Microsoft pulled a bulletin for Lync Server this week after users reported problems installing the update.
In a revised post for MS14-055, users reported that one particular security update does not successfully install. Microsoft took down Update 2982385, which applies to Lync 2010, to investigate the cause of the problem. The change shouldn’t affect other updates in MS14-055 for Lync, the company said.
This is not the first update Microsoft has had to pull in recent months. The company pulled an update for OneDrive for Business earlier this month and had to rerelease an important update for kernel mode drivers last month.
What do you think of Microsoft’s latest pulled update? Let us know in the comments below or on Twitter @ExchangeTT.
Microsoft’s program previously codenamed Oslo now has an official name: Office Delve.
In a recent blog post, the company said it will roll out Delve to its Office 365 business customers beginning this week, said Julia White, the general manager of Office 365 Technical Product Management.
The program will know what content is relevant for individuals based on the information Office Graph delivers, White said. Office Graph, which received a lot of attention at this year’s Microsoft Exchange Conference, gathers this information by using “content and signals” from Yammer, SharePoint Online and OneDrive for business, she said.
Office 365 business customers can also expect to see changes in Delve as it begins to incorporate other content from Lync, OneNote and email attachments, White added. No timeline for this integration was given.
What do you think about the Office Delve news? Will you be using it? Let us know in the comments below or on Twitter @ExchangeTT.
In our monthly feature, we recap the most popular content with our Exchange Server readers from the previous month and share it with you.
Exchange admins were interested in a number of topics for August, included failed server recovery, how Office 365 fits in to mergers and acquisitions and Exchange 2013’s Managed Availability feature.
Your best options to recover after a failed server
It’s possible to use some heavy tools to help you manually remove what little may be left in Active Directory after your Exchange Server fails, but admins should consider other potential alternatives before they do so.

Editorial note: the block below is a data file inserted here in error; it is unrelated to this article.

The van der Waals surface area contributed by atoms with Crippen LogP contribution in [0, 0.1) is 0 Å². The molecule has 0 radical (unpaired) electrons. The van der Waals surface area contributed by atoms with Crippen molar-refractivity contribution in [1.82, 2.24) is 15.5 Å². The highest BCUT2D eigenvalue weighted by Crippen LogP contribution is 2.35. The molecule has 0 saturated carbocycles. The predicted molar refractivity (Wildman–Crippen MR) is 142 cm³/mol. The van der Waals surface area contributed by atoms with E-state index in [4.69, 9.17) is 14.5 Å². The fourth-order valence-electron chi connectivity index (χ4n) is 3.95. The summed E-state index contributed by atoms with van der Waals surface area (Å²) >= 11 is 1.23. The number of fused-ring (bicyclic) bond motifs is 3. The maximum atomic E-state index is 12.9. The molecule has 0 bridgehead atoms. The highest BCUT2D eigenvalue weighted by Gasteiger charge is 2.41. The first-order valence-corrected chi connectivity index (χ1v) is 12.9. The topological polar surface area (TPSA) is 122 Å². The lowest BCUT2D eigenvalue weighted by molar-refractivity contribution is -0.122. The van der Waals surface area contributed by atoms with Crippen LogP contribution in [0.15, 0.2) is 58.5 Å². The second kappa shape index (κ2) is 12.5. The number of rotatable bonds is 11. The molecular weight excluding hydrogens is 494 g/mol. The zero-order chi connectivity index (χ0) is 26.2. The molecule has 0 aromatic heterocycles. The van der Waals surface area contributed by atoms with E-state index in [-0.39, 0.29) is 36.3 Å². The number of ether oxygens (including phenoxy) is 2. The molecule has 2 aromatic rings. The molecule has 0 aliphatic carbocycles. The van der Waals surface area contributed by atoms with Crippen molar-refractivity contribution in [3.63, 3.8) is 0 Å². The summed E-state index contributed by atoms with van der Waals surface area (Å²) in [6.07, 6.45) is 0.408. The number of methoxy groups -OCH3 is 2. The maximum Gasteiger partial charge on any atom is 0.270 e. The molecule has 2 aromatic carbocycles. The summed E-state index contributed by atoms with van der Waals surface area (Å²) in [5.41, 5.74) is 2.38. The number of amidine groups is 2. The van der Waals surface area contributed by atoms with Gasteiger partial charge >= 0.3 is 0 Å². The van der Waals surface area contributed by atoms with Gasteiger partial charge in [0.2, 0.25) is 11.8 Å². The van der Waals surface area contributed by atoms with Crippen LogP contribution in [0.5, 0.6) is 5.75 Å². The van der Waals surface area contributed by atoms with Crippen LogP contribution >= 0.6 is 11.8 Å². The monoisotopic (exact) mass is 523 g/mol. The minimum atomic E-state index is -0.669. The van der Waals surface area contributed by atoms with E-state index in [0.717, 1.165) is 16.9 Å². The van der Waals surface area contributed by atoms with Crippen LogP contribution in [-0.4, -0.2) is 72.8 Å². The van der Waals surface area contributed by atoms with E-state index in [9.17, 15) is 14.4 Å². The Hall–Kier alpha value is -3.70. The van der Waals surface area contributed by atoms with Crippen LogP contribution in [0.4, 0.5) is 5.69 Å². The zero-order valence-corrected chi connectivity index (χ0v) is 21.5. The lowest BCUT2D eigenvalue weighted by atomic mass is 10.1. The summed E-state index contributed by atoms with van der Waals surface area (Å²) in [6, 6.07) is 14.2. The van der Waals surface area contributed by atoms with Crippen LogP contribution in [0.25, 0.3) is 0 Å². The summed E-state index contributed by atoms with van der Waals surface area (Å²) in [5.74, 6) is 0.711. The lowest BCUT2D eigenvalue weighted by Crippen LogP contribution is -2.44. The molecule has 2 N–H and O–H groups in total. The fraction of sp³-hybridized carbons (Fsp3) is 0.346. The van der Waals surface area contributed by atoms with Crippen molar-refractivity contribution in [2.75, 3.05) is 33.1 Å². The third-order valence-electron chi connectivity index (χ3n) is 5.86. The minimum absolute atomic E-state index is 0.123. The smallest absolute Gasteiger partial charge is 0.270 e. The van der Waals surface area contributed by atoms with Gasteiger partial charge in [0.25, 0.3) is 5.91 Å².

Mergers or acquisitions may require combining Office 365 tenants
If organizations are required to combine their infrastructures after a merger or acquisition occurs, Exchange admins may need to merge Office 365 tenants. Learning what some of the key challenges are in doing so can help admins better prepare for this merge.
What’s new with Exchange Server transaction logs
Knowing how to read and process information from log files is an essential task for Exchange admins to keep their environments up and running. Brushing up on some of the changes to log files in Exchange 2013 can help admins protect their setups from disaster.
Decoding Exchange 2013’s Managed Availability feature
Managed Availability, which is essentially Exchange 2013’s built-in remediation and monitoring platform, has confused some Exchange admins. We have an Exchange MVP break down just how the feature works to maintain a server’s health.
Why it’s time to for Exchange admins to plug in and learn PowerShell
PowerShell has become a cornerstone of Exchange administration since it was first included in Exchange 2007. If admins haven’t yet learned the basics of this scripting language, we offer five of the basics all admins should know to give them a starting point.
What content was most helpful to you last month? Was it something we didn’t include in our list? Let us know in the comments below or on Twitter @ExchangeTT.
Our monthly feature rounds up the content that was most popular with readers in the previous month to share with you.
For July, our readers were most interested in the technical side of the IRS email controversy, getting more in-depth information about Office 365 and how the new Microsoft conference may affect Exchange admins.
IT pros use IRS email scandal as case study for Exchange
Organizations should take the current IRS email disappearance as a reminder to review their backup systems and procedures in place to avoid facing a similar situation.
The Office 365 migration guide for admins
Our essential guide covers the three important areas of migrating to Office 365 – research, making decisions and post-migration management.
What to know before an Exchange 2013 migration
It’s time to look for an upgrade if your organization is still running Exchange 2003. Moving from Exchange 2003 or 2013 can include a lot of extra work, but the work may be worth it if 2013 includes the features and capabilities you need.